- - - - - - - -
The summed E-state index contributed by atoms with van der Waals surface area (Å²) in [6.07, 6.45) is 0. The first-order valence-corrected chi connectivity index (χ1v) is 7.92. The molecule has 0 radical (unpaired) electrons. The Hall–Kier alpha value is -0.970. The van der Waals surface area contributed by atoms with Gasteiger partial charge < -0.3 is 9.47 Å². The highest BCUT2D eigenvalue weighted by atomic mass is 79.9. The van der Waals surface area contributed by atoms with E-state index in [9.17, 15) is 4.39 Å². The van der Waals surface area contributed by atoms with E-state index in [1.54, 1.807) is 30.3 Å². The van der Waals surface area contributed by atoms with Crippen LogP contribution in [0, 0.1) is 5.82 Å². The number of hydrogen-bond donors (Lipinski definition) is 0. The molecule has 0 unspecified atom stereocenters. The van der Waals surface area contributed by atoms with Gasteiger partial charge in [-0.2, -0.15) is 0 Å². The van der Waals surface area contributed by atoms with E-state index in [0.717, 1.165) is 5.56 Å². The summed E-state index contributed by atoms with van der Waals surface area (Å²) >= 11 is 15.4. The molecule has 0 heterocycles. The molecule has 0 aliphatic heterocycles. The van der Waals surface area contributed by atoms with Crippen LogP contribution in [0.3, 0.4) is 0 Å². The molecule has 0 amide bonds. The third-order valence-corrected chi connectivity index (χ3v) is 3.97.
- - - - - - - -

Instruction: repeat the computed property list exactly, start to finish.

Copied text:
The summed E-state index contributed by atoms with van der Waals surface area (Å²) in [6.07, 6.45) is 0. The first-order valence-corrected chi connectivity index (χ1v) is 7.92. The molecule has 0 radical (unpaired) electrons. The Hall–Kier alpha value is -0.970. The van der Waals surface area contributed by atoms with Gasteiger partial charge < -0.3 is 9.47 Å². The highest BCUT2D eigenvalue weighted by atomic mass is 79.9. The van der Waals surface area contributed by atoms with E-state index in [9.17, 15) is 4.39 Å². The van der Waals surface area contributed by atoms with E-state index in [1.54, 1.807) is 30.3 Å². The van der Waals surface area contributed by atoms with Crippen LogP contribution in [0, 0.1) is 5.82 Å². The number of hydrogen-bond donors (Lipinski definition) is 0. The molecule has 0 unspecified atom stereocenters. The van der Waals surface area contributed by atoms with Gasteiger partial charge in [-0.2, -0.15) is 0 Å². The van der Waals surface area contributed by atoms with E-state index in [0.717, 1.165) is 5.56 Å². The summed E-state index contributed by atoms with van der Waals surface area (Å²) >= 11 is 15.4. The molecule has 0 heterocycles. The molecule has 0 aliphatic heterocycles. The van der Waals surface area contributed by atoms with Crippen LogP contribution in [0.3, 0.4) is 0 Å². The molecule has 0 amide bonds. The third-order valence-corrected chi connectivity index (χ3v) is 3.97.